Stockholms universitet

Tony FangProfessor

Om mig


Tony Fang, PhD, är professor i företagsekonomi på Företagsekonomiska Institutionen (SBS) vid Stockholms universitet.

Tony Fang avlagt sin doktorsexamen (PhD) och licentiatexamen (Lic) i industriell marknadsföring, industriell ekonomi, vid Linköpings universitet (1999, 1997) och sin Master of Science (MSc) examen och Bachelor of Science (BSc) examen i Naval Architecture and Ocean Engineering vid Shanghai Jiao Tong University (1987, 1984).

Tony Fang arbetade tidigare vid Institute of International Business (IIB), Stockholm School of Economics (SSE) där han var chefen för SSE:s International Graduate Program (IGP). Han var gästforskare på Department of Political Science vid Massachusetts Institute of Technology (MIT) (1998; värd och mentor Professor Lucian W. Pye).

Tony Fang undervisar på kandidat-, master- och doktorsnivåer och i program för företag. Varje år handleder Tony Fang uppsatsarbete. Tony Fang har varit handledare för ett antal doktorander. För närvarande är han huvudhandledare för en doktorsforskning om Volvo Cars under kinesiskt ägarskap.

Tony Fangs forskningsområden: kultur i globalisering, internationalisering av företag, tvärkulturell ledning och innovation, interkulturellt ledarskap och kommunikation, inspiration från tillväxtekonomier, svenskt samhälle och innovation, nordisk kultur och ledarstil, kinesisk kultur och förhandlingsstil, och demokrati.

Tony Fang har haft ett antal publikationer. Som skolelev publicerade han sin första akademiska artikel i matematik med titeln "On several theorems on tangent points of quadratic curve”, Middle-School Mathematics, Fang, 1980). Som forskare har Tony Fang publicerat böcker och vetenskapliga artiklar. Några exempel på Tony Fangs akademiska arbete:

- "International business under sanctions" (2023)
- "Global success of Swedish music" (2023)
- "The paradox and change of Russian cultural values" (2022)
- Globalization, political economy, business and society in pandemic times (2021)
- "Parachuting internationalization" (2017)
- "Yin Yang: a new perspective on culture" (2012)
- "Changing Chinese values: keeping up with paradoxes" (2008)
- "Negotiation: The Chinese style" (2006)
- "From Onion to Ocean" (2005)
- "A critique of Hofstede's fifth national culture dimension" (2003)
- Chinese business negotiating style (1999)

Mer information om Tony Fangs publikationer finns på:

Varje år utför Tony Fang review-arbete för ett stort antal akademiska tidskrifter och är med Editorial Board på en del av dem. Tony Fang har varit opponent, diskutant och medlem i betygskommittén för doktorsavhandlingsarbete i Sverige och utomlands. Han är med några expertgrupper som nominerar och utvärderar forskare och dess kvalifikationer.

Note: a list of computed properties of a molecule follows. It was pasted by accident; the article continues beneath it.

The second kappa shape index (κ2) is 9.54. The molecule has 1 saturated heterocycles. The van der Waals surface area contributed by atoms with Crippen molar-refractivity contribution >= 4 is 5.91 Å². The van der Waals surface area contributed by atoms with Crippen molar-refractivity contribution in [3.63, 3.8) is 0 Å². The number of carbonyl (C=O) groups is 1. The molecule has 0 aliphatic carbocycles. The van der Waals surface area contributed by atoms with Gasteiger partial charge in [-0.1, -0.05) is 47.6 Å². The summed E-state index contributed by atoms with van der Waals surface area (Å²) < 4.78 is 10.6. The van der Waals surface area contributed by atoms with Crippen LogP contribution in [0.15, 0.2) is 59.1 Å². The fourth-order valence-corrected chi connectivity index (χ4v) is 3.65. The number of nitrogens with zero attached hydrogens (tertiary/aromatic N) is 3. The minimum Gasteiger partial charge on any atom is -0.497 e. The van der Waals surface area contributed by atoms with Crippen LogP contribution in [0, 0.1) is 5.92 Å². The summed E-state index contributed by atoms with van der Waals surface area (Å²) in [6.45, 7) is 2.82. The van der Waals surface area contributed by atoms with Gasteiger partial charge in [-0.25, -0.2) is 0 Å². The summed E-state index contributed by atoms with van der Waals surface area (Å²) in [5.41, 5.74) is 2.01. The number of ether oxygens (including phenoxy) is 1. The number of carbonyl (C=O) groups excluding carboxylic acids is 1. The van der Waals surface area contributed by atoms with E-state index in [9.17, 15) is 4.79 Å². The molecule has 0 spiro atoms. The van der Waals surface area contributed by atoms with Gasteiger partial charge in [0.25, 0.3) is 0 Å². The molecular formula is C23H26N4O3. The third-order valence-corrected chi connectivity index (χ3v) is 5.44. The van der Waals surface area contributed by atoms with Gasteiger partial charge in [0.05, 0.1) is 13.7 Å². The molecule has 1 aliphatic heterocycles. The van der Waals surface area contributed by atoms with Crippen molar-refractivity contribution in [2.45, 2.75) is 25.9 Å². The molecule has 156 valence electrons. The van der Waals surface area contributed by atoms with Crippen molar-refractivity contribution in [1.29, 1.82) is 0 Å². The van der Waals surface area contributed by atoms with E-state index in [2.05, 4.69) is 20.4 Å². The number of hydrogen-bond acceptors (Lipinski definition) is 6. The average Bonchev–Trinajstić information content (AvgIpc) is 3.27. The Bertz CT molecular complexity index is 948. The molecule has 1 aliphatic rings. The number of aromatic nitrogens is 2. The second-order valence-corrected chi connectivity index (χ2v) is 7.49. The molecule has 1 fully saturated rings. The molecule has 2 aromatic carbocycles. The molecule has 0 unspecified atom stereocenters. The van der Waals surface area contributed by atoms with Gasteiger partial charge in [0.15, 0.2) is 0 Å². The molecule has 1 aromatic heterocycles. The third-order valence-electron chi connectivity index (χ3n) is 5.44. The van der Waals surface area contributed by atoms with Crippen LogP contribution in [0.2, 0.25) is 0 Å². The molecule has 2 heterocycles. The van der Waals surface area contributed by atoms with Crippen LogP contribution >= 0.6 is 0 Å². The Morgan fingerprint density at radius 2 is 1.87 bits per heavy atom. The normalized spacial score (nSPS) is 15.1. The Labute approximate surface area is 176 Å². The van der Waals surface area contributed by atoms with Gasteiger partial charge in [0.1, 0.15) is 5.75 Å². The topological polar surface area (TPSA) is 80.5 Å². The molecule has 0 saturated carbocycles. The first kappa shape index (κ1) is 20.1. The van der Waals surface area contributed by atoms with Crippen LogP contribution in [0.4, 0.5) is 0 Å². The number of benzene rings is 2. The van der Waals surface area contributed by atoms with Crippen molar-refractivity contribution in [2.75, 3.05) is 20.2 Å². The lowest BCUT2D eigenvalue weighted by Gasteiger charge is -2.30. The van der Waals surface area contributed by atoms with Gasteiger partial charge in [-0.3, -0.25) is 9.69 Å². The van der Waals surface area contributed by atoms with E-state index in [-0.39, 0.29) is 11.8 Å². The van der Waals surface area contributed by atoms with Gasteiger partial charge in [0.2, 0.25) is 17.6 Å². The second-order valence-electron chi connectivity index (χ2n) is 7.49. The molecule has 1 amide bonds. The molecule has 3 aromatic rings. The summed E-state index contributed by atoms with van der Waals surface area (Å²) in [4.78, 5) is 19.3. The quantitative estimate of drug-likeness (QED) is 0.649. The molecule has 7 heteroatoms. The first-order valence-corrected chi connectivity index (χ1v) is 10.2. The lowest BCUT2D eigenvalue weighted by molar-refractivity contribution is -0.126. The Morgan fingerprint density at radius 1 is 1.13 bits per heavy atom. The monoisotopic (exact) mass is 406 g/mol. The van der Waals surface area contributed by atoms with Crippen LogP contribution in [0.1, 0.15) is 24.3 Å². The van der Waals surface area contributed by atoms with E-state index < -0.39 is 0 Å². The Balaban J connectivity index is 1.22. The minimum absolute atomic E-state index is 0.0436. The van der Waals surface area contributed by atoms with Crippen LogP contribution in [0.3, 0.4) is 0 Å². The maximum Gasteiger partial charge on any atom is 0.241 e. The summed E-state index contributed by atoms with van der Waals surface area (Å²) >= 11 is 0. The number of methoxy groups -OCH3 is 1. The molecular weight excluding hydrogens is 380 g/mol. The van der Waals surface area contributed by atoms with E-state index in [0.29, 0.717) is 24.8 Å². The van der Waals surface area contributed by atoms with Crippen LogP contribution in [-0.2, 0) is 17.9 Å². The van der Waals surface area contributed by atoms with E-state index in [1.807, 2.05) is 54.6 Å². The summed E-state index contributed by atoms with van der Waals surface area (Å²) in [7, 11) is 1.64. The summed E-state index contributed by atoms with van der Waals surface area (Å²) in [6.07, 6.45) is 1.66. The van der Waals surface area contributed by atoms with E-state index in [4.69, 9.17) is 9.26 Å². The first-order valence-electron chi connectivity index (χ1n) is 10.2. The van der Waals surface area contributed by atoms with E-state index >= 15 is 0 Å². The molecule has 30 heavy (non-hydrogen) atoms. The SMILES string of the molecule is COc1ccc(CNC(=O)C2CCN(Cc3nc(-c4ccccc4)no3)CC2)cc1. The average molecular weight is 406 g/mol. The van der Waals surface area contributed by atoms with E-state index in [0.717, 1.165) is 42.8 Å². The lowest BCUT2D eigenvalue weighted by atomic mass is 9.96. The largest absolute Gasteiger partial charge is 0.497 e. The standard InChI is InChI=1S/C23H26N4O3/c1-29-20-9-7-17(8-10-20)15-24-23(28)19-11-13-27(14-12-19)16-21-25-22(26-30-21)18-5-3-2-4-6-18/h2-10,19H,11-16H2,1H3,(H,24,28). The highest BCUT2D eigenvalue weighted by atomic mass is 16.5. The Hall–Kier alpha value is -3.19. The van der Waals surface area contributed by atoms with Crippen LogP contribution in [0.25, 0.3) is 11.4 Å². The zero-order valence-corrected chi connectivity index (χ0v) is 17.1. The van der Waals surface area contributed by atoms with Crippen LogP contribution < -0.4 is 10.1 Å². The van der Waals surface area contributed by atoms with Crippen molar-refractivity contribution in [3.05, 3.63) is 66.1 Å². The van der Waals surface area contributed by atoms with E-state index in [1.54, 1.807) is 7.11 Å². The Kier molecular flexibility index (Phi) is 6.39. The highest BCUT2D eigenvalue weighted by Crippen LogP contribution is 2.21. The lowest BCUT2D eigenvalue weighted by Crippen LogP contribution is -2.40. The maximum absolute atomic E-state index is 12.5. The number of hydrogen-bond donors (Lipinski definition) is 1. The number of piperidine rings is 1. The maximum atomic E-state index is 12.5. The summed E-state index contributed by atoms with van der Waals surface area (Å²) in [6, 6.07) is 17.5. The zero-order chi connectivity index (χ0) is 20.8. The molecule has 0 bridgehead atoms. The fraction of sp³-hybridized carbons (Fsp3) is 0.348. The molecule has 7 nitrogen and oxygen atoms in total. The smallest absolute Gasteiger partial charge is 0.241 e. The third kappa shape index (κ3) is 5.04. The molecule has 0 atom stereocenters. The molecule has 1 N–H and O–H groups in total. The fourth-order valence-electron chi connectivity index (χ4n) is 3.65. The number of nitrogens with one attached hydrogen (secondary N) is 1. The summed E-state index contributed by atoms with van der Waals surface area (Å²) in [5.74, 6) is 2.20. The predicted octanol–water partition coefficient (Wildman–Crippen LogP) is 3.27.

Kanske är det värt att nämna att innan Tony Fang blev akademiker arbetade han på både kinesiska (1987-1991) och skandinaviska (1993-1994) shippingföretag. I tjugoårsåldern arbetade han som sjöman ombord på fraktfartyg som seglade från Kina til Europa och vice versa.



I urval från Stockholms universitets publikationsdatabas

  • Explaining reshoring in the context of Asian competitiveness

    2019. Daniella Fjellström, Tony Fang, Dina Chimenson. Journal of Asia Business Studies 13 (2), 277-293



    The purpose of this paper is to arrive at a different understanding of reshoring in Asia vis-à-vis the Western context of competitiveness, through a case study of the Swedish company FM Mattsson.


    Empirical studies with semi-structured interviews have been conducted both in Sweden and China to gain an in-depth understanding of the case company’s reshoring activities.


    The findings point at reshoring as a competitive means to respond to the dynamics of internal (firm-specific) and external (country-specific) factors. Reshoring comes as a dynamic process by reshuffling resources inside and outside of the firm that strives for continuous competitiveness. Organizations need to meet the challenges of changing environment, especially the dynamic business competition in Asia, and reshoring is a way.


    This paper contributes to the literature by perceiving reshoring as a dynamic process of competitiveness development. Reshoring is not seen as one-off short-term decision-making on cost and location but as a long-term process in response to the dynamic internal and external challenges ahead.

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  • East Asian wisdom and relativity

    2018. Chris Baumann, Hume Winzar, Tony Fang. Cross cultural & strategic management 25 (2), 210-230